One man's plan to buy and develop thousands of blighted properties in Detroit drew plenty of attention last week, in part because it sounded too good to be true. And it was.
But a new plan for the neglected properties could wind up being a boon to those seeking a relatively cheap home in Detroit.(Story continues below.)
11203 McKinney St. is included in the blight bundle. Courtesy Motor City Mapping.
Herb Strather, Detroit investor and chairman of real estate development firm Strather Associates, withdrew his $3.18 million bid for the so-called "blight bundle" Wednesday after winning the 6,350 properties at Wayne County's annual tax foreclosure auction last week. The bundle included around 2,000 vacant lots, 3,000 dilapidated structures and 1,000 salvageable homes.
In the sale terms for the properties, the county had to sign off on development plans before the purchase was finalized. Strather's business partner John Page told the Detroit News the city wanted too much control over the properties. But Wayne County Chief Deputy Treasurer David Szymanski faulted Strather's plan for reliance on public funds for blight demolition, saying, "It doesn't make sense to make Detroit do the dirty work and then they get the cream of the crop," per the Detroit Free Press.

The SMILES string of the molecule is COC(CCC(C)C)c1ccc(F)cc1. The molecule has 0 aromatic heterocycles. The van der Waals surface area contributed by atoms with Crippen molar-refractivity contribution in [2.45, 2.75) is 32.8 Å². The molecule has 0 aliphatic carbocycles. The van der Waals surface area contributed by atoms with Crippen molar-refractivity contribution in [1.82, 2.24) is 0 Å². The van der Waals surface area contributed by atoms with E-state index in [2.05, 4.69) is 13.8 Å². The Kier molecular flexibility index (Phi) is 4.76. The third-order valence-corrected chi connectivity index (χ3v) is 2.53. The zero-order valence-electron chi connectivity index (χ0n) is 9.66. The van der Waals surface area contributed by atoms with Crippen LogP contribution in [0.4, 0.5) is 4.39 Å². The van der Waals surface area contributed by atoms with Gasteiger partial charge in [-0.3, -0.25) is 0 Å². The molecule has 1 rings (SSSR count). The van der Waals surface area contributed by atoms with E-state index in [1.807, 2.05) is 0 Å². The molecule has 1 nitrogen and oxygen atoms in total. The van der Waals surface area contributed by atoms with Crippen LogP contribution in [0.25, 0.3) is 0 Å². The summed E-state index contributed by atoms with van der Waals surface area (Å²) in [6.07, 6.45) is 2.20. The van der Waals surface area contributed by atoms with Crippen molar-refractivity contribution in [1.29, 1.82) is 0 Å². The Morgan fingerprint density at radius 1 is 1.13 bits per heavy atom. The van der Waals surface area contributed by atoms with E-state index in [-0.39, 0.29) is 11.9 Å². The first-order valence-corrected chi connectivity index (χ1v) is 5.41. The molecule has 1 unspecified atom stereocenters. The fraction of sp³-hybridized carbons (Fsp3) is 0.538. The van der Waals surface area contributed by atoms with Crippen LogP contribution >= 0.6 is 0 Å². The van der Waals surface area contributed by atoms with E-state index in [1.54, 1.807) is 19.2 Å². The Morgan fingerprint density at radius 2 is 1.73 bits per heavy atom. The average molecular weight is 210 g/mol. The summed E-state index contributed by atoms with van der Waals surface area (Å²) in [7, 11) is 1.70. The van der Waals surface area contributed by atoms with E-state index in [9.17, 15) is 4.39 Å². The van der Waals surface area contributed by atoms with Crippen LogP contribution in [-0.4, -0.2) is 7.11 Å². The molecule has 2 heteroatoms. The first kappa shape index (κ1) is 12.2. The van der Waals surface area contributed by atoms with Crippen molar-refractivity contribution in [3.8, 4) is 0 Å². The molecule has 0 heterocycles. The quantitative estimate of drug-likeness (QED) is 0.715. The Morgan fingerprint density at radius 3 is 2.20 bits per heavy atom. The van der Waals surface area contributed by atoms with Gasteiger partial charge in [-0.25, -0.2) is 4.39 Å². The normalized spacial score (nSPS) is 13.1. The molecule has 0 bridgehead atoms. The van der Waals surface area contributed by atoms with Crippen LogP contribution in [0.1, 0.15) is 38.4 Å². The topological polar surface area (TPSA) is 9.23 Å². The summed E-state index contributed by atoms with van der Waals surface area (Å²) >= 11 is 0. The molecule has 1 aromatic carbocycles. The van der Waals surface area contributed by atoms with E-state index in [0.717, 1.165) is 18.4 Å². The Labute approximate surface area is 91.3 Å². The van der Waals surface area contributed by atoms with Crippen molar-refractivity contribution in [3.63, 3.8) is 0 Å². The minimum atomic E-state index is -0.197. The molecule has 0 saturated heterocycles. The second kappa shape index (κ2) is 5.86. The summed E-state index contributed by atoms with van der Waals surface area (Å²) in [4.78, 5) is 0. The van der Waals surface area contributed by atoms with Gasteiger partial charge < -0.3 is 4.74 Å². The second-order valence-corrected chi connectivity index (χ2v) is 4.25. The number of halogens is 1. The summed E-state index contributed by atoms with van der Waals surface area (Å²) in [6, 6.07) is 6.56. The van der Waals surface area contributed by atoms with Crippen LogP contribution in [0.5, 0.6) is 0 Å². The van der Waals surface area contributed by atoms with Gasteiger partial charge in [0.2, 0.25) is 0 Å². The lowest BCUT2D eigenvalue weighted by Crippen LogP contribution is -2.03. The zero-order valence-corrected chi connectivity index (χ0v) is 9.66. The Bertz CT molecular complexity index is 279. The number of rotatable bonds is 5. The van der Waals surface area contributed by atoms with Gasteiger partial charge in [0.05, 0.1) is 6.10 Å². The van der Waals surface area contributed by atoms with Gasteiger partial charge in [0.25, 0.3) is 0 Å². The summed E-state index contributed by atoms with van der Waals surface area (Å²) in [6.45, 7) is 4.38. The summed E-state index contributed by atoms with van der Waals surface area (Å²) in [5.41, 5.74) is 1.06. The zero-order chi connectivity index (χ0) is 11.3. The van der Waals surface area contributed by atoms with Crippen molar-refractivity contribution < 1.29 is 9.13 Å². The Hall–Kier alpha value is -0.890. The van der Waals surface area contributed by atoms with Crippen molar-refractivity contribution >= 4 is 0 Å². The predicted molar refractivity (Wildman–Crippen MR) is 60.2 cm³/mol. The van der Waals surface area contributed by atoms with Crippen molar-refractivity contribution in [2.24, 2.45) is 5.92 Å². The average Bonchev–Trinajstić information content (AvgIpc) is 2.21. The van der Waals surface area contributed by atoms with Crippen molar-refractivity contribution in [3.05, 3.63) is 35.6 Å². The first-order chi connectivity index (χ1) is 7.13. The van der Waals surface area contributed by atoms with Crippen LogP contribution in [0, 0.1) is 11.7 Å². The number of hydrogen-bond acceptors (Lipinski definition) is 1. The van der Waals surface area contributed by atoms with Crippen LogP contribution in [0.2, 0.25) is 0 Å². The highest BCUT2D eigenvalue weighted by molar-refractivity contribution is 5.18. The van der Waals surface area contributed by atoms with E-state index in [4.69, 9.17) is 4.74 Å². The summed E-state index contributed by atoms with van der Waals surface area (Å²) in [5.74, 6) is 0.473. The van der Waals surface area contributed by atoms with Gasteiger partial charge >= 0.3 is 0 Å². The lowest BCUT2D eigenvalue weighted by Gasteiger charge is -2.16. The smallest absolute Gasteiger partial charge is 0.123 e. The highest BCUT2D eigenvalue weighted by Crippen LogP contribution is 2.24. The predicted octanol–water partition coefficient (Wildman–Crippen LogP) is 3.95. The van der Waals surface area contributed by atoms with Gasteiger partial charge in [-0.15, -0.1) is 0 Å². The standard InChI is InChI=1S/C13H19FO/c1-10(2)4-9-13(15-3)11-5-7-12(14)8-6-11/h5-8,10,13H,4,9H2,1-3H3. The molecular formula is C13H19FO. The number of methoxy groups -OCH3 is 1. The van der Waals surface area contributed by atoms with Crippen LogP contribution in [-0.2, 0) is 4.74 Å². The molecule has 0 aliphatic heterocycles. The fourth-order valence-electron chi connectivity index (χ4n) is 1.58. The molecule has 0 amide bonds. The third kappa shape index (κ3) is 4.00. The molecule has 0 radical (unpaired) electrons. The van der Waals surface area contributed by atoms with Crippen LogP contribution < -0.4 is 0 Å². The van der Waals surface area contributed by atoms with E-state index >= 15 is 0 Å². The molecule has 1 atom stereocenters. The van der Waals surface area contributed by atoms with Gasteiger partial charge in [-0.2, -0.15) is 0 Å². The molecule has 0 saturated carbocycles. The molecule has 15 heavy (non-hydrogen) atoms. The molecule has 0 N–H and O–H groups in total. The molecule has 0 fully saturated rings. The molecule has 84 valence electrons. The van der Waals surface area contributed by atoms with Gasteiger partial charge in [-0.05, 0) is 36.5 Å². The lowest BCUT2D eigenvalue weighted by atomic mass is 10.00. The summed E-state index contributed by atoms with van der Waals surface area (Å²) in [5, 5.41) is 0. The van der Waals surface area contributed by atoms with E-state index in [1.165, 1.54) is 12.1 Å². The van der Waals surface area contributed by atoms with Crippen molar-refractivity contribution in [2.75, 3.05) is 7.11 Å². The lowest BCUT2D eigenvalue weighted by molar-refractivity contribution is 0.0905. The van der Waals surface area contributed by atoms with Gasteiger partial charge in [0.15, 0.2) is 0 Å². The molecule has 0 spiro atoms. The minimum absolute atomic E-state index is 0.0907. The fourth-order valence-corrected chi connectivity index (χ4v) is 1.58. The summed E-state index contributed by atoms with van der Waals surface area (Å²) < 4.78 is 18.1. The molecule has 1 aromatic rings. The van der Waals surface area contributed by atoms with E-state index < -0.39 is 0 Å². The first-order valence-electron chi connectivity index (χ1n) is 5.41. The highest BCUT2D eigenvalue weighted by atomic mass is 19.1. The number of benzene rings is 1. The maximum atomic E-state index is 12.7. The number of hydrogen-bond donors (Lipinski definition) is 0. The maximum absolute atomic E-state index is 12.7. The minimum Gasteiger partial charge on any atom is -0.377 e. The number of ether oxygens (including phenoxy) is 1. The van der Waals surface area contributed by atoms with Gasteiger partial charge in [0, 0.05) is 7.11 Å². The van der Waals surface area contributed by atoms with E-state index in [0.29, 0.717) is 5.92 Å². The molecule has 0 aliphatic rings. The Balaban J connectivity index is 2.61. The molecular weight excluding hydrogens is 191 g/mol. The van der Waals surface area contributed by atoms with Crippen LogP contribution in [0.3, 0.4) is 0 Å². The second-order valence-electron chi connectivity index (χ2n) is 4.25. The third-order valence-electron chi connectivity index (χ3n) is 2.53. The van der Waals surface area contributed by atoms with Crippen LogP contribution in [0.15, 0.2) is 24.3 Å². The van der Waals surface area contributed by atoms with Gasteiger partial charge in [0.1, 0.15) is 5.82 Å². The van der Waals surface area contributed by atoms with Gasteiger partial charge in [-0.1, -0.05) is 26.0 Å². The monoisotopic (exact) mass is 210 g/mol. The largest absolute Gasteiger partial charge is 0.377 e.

Page, however, said he and Strather intend to work with the city and still hope to buy and develop many properties.
1338 Beard St. is included in the blight bundle. Courtesy Motor City Mapping.
All these properties were never intended to be purchased by an individual. The bundle purposely came with requirements to discourage even the most optimistic and wealthy developer. For example, within six months of the sale, the 3,000 dilapidated structures would have to be torn down at the potential cost of $30 million, a significant hurdle.
So what happens to the blight bundle now?
The properties are expected to be funneled into the Detroit Land Bank, an entity that uses federal dollars to demolish blighted houses and auctions off homes in vibrant but vulnerable neighborhoods to responsible buyers.
This new plan could improve neighborhoods by allowing people who want to live in Detroit to buy the nicer homes in the blight bundle. In addition, communities could acquire vacant neighborhood lots, and the city could eradicate some of the widespread blight.
2551 Fischer St. is included in the blight bundle. Courtesy Motor City Mapping.
The Land Bank has been successfully auctioning off homes daily since April, all with starting bids of just $1,000. Take a look at some of the incredible mansions that sold previously. Then, flick through the gallery (below) to see what's up for sale this month: